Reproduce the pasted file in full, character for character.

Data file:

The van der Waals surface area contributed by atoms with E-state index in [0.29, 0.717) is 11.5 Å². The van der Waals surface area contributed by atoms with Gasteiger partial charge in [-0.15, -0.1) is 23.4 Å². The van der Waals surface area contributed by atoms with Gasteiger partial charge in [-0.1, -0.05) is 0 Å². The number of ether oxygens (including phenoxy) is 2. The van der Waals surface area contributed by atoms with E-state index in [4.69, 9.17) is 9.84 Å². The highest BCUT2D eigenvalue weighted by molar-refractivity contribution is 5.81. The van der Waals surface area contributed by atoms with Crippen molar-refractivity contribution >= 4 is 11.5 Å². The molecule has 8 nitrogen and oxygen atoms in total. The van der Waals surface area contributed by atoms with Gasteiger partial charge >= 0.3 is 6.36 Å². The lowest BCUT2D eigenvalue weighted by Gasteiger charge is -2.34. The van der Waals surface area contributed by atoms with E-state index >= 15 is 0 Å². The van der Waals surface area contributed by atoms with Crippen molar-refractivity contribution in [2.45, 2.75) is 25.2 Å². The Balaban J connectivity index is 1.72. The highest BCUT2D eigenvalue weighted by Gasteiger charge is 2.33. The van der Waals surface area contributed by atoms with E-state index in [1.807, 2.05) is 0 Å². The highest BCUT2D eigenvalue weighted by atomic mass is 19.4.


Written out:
The van der Waals surface area contributed by atoms with E-state index in [0.29, 0.717) is 11.5 Å². The van der Waals surface area contributed by atoms with Gasteiger partial charge in [-0.15, -0.1) is 23.4 Å². The van der Waals surface area contributed by atoms with Gasteiger partial charge in [-0.1, -0.05) is 0 Å². The number of ether oxygens (including phenoxy) is 2. The van der Waals surface area contributed by atoms with E-state index in [4.69, 9.17) is 9.84 Å². The highest BCUT2D eigenvalue weighted by molar-refractivity contribution is 5.81. The van der Waals surface area contributed by atoms with Crippen molar-refractivity contribution >= 4 is 11.5 Å². The molecule has 8 nitrogen and oxygen atoms in total. The van der Waals surface area contributed by atoms with Gasteiger partial charge >= 0.3 is 6.36 Å². The lowest BCUT2D eigenvalue weighted by Gasteiger charge is -2.34. The van der Waals surface area contributed by atoms with E-state index >= 15 is 0 Å². The van der Waals surface area contributed by atoms with Crippen molar-refractivity contribution in [2.45, 2.75) is 25.2 Å². The Balaban J connectivity index is 1.72. The highest BCUT2D eigenvalue weighted by Gasteiger charge is 2.33. The van der Waals surface area contributed by atoms with E-state index in [1.807, 2.05) is 0 Å². The highest BCUT2D eigenvalue weighted by atomic mass is 19.4.